The labour inspection governance structure was changed from a centralized to decentralized system. Competencies over labour issues, including labour inspection, are now the jurisdiction of local authorities. The central government has the responsibility to develop laws, regulations and procedures to assist the Provincial and Local District Governments in the implementation of labour affairs.

All levels of government (Ministry, Provinces, Districts) are required to prepare annual budgeted labour inspection plans (prepared one year in advance). As such, the majority of inspection visits are planned visits (first inspections and periodic visits) with the remainder of visits taking place as the result of a complaint or accident notification.

Coordination, Monitoring and Evaluation

Despite the decentralized government system, efforts have been made to improve coordination between the central level and the provinces/districts. Presidential Decree No. 21 of 2010 concerning Labour Inspection specifically addresses the need for stronger coordination and monitoring of labour inspection activities throughout the country. Under this Decree, district offices are responsible for delivering the latest data and information on inspection activities in their region to the provincial offices and the Ministry. Coordination with the higher LI authority (either the Province or Ministry as the case may be) is mandatory in the case of labour crimes prosecutions. The Decree provides a system to maintain the Ministry’s overall central authority role.

This same Decree No. 21 requires that all district offices maintain a unit responsible for labour inspection. Even so, in practice, not all district offices have labour inspectors. In such cases, these offices are required to coordinate with Labour Inspectors in neighbouring district offices, provincial offices, or the Ministry.

Social dialogue and labour inspection

Social dialogue on the topic of labour inspection has taken place at various levels on an ad hoc basis. In an effort to regularize such discussions, Ministerial Decree No. 10 of 2012 was issued creating a Labour Inspection Committee. This Committee functions as a consultative body and includes among its members Labour Inspectors, employers’ and workers’ organizations. The purpose of the Committee is to give input and advice on ways to enhance the effectiveness and capacity of Indonesian labour inspectors in addition to improving policies to strengthen the overall labour inspection system.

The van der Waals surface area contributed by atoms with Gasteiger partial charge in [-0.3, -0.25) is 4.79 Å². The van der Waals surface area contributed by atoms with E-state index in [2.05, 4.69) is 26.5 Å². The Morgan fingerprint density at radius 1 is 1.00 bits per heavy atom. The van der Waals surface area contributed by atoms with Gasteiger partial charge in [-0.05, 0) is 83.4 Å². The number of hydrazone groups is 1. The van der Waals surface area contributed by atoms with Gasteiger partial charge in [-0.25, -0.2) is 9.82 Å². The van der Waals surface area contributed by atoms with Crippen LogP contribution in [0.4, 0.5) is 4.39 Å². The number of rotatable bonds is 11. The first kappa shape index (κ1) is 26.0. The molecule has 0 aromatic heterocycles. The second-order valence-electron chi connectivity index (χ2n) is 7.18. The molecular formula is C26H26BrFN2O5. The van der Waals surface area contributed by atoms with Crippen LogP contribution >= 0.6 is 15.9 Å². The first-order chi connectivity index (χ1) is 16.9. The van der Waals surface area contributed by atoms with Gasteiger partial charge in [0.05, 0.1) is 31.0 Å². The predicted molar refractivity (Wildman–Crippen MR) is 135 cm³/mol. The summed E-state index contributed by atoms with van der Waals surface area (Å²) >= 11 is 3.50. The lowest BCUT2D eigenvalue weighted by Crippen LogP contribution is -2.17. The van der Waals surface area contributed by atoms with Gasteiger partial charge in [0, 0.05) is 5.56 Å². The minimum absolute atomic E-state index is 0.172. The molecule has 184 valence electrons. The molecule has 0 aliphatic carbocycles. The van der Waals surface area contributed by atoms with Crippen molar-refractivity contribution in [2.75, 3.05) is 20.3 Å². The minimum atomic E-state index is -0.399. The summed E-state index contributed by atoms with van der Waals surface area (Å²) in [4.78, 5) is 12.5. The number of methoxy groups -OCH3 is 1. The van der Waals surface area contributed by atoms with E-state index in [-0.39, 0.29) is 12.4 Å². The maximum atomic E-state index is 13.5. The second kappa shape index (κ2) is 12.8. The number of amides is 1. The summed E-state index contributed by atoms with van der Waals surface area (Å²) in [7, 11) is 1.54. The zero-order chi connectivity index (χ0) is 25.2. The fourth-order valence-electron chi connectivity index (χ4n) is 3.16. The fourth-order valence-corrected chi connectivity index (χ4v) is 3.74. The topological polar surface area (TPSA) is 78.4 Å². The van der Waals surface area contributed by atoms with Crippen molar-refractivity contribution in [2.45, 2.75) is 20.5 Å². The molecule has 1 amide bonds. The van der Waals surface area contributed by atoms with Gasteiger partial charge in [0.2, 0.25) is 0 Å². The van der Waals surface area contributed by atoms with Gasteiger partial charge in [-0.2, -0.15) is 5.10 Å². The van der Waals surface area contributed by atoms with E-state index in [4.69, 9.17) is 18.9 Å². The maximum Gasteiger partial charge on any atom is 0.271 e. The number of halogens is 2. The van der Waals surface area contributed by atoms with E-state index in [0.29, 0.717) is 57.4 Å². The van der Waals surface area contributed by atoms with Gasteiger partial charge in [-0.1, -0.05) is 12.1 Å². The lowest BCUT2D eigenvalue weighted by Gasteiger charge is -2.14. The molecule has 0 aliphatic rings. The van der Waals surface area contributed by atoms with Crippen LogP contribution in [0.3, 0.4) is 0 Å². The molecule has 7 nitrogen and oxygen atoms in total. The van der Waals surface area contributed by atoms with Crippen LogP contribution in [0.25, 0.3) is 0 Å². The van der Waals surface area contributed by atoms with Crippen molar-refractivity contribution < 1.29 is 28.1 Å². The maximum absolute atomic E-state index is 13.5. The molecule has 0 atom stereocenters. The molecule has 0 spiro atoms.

Permanency of inspectors

All labour Inspector are civil servants with corresponding stability of employment.

Selection process

Labour inspectors are recruited and appointed by the Minister. To be appointed they must enter into a competition consisting of a course and competency test. They are trained through a special training programme held by the Centre for Training and Education of the MOMT. The MOMT makes this training available to all civil servants who may wish to become labour inspectors as a way to build the pool of potentially qualified candidates. PPNS inspectors (civil service investigators), who have the authority to prosecute labour cases, must in addition complete a special two month training course delivered by the police authorities.

Background required

Candidates are required to hold a Bachelor degree.

Role of preventive measures

Labour inspectors run awareness programs/campaigns and run external/advisory courses in enterprises.

Employers have the obligation to notify and report accidents.

Registries and reporting of accidents/diseases at work

The labour inspectorate maintains a workplace registry.

Sanction and administrative processes

Different sanctions are foreseen for cases of violation of the labour laws. These include written warnings, economic fines, work stoppages and the withdrawal of operating licences or registration. Labour inspectors, in cases of non-compliance with the labour law, issue a minute/act/order to employers, and in case the situation is not corrected, the inspector may file a case with the court.

ILO Conventions Ratified

Indonesia ratified Convention No. 81 in 2004.